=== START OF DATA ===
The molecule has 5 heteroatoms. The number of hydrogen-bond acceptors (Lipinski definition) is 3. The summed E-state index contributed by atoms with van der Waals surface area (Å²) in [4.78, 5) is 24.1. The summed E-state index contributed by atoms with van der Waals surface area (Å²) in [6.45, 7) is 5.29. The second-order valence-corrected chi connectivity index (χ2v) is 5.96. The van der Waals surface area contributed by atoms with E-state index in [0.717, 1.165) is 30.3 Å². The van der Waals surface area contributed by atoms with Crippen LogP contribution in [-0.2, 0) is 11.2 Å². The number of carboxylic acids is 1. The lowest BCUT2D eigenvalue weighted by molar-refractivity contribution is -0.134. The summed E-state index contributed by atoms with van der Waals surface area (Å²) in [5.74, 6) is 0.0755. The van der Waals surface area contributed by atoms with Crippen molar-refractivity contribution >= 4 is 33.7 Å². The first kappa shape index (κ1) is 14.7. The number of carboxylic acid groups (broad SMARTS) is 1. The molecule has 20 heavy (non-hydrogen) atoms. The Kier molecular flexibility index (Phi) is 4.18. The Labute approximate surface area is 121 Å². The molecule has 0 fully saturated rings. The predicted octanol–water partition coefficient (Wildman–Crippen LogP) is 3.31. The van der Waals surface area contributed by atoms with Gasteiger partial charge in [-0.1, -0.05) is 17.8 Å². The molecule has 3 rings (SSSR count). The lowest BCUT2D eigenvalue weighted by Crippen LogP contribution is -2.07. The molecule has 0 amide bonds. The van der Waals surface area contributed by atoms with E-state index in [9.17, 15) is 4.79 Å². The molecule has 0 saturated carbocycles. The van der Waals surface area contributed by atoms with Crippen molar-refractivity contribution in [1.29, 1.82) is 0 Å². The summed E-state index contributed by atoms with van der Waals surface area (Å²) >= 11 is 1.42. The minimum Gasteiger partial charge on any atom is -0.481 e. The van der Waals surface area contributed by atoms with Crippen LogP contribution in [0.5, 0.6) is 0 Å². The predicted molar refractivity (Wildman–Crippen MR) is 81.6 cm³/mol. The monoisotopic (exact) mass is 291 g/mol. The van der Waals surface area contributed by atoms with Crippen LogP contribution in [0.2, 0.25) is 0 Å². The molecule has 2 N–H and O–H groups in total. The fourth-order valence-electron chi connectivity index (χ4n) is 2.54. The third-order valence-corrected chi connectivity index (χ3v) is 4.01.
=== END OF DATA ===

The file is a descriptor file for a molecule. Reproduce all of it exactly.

The molecule has 5 heteroatoms. The number of hydrogen-bond acceptors (Lipinski definition) is 3. The summed E-state index contributed by atoms with van der Waals surface area (Å²) in [4.78, 5) is 24.1. The summed E-state index contributed by atoms with van der Waals surface area (Å²) in [6.45, 7) is 5.29. The second-order valence-corrected chi connectivity index (χ2v) is 5.96. The van der Waals surface area contributed by atoms with E-state index in [0.717, 1.165) is 30.3 Å². The van der Waals surface area contributed by atoms with Crippen LogP contribution in [-0.2, 0) is 11.2 Å². The number of carboxylic acids is 1. The lowest BCUT2D eigenvalue weighted by molar-refractivity contribution is -0.134. The summed E-state index contributed by atoms with van der Waals surface area (Å²) in [5.74, 6) is 0.0755. The van der Waals surface area contributed by atoms with Crippen molar-refractivity contribution >= 4 is 33.7 Å². The first kappa shape index (κ1) is 14.7. The number of carboxylic acid groups (broad SMARTS) is 1. The molecule has 20 heavy (non-hydrogen) atoms. The Kier molecular flexibility index (Phi) is 4.18. The Labute approximate surface area is 121 Å². The molecule has 0 fully saturated rings. The predicted octanol–water partition coefficient (Wildman–Crippen LogP) is 3.31. The van der Waals surface area contributed by atoms with Gasteiger partial charge in [-0.1, -0.05) is 17.8 Å². The molecule has 3 rings (SSSR count). The lowest BCUT2D eigenvalue weighted by Crippen LogP contribution is -2.07. The molecule has 0 amide bonds. The van der Waals surface area contributed by atoms with E-state index in [9.17, 15) is 4.79 Å². The molecule has 0 saturated carbocycles. The van der Waals surface area contributed by atoms with Crippen molar-refractivity contribution in [1.29, 1.82) is 0 Å². The summed E-state index contributed by atoms with van der Waals surface area (Å²) >= 11 is 1.42. The minimum Gasteiger partial charge on any atom is -0.481 e. The van der Waals surface area contributed by atoms with Crippen LogP contribution in [0.5, 0.6) is 0 Å². The predicted molar refractivity (Wildman–Crippen MR) is 81.6 cm³/mol. The monoisotopic (exact) mass is 291 g/mol. The van der Waals surface area contributed by atoms with Crippen LogP contribution in [0.2, 0.25) is 0 Å². The molecule has 2 N–H and O–H groups in total. The fourth-order valence-electron chi connectivity index (χ4n) is 2.54. The third-order valence-corrected chi connectivity index (χ3v) is 4.01.